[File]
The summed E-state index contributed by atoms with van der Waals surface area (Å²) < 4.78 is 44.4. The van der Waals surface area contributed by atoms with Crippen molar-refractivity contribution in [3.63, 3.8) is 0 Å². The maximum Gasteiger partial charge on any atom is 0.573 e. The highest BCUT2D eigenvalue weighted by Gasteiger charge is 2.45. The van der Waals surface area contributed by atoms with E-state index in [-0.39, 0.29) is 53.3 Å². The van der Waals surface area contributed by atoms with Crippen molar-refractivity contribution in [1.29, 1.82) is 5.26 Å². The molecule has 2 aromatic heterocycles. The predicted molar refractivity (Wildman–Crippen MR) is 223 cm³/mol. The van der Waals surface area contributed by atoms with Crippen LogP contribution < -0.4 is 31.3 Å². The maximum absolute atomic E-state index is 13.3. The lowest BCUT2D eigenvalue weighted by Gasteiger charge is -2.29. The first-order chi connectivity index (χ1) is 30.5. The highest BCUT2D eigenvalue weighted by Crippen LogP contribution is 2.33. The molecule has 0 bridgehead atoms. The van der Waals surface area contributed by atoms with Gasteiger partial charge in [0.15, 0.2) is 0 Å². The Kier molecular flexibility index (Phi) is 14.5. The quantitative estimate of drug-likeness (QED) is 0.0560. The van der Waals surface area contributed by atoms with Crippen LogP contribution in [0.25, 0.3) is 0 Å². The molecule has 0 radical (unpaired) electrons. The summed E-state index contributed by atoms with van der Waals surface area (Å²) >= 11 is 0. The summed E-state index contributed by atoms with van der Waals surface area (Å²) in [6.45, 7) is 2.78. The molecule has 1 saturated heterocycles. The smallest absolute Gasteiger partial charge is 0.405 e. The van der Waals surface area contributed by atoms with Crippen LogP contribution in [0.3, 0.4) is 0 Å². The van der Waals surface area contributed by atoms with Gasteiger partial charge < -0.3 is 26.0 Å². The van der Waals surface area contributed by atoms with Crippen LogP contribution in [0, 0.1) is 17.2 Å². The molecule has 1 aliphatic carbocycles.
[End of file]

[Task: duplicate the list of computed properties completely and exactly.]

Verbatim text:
The summed E-state index contributed by atoms with van der Waals surface area (Å²) < 4.78 is 44.4. The van der Waals surface area contributed by atoms with Crippen molar-refractivity contribution in [3.63, 3.8) is 0 Å². The maximum Gasteiger partial charge on any atom is 0.573 e. The highest BCUT2D eigenvalue weighted by Gasteiger charge is 2.45. The van der Waals surface area contributed by atoms with E-state index in [-0.39, 0.29) is 53.3 Å². The van der Waals surface area contributed by atoms with Crippen molar-refractivity contribution in [1.29, 1.82) is 5.26 Å². The molecule has 2 aromatic heterocycles. The predicted molar refractivity (Wildman–Crippen MR) is 223 cm³/mol. The van der Waals surface area contributed by atoms with Crippen LogP contribution < -0.4 is 31.3 Å². The maximum absolute atomic E-state index is 13.3. The lowest BCUT2D eigenvalue weighted by Gasteiger charge is -2.29. The first-order chi connectivity index (χ1) is 30.5. The highest BCUT2D eigenvalue weighted by Crippen LogP contribution is 2.33. The molecule has 0 bridgehead atoms. The van der Waals surface area contributed by atoms with Gasteiger partial charge in [0.15, 0.2) is 0 Å². The Kier molecular flexibility index (Phi) is 14.5. The quantitative estimate of drug-likeness (QED) is 0.0560. The van der Waals surface area contributed by atoms with Crippen LogP contribution in [0.25, 0.3) is 0 Å². The molecule has 0 radical (unpaired) electrons. The summed E-state index contributed by atoms with van der Waals surface area (Å²) >= 11 is 0. The summed E-state index contributed by atoms with van der Waals surface area (Å²) in [6.45, 7) is 2.78. The molecule has 1 saturated heterocycles. The smallest absolute Gasteiger partial charge is 0.405 e. The van der Waals surface area contributed by atoms with Crippen LogP contribution in [0.3, 0.4) is 0 Å². The van der Waals surface area contributed by atoms with Gasteiger partial charge < -0.3 is 26.0 Å². The van der Waals surface area contributed by atoms with Crippen LogP contribution in [0, 0.1) is 17.2 Å². The molecule has 1 aliphatic carbocycles.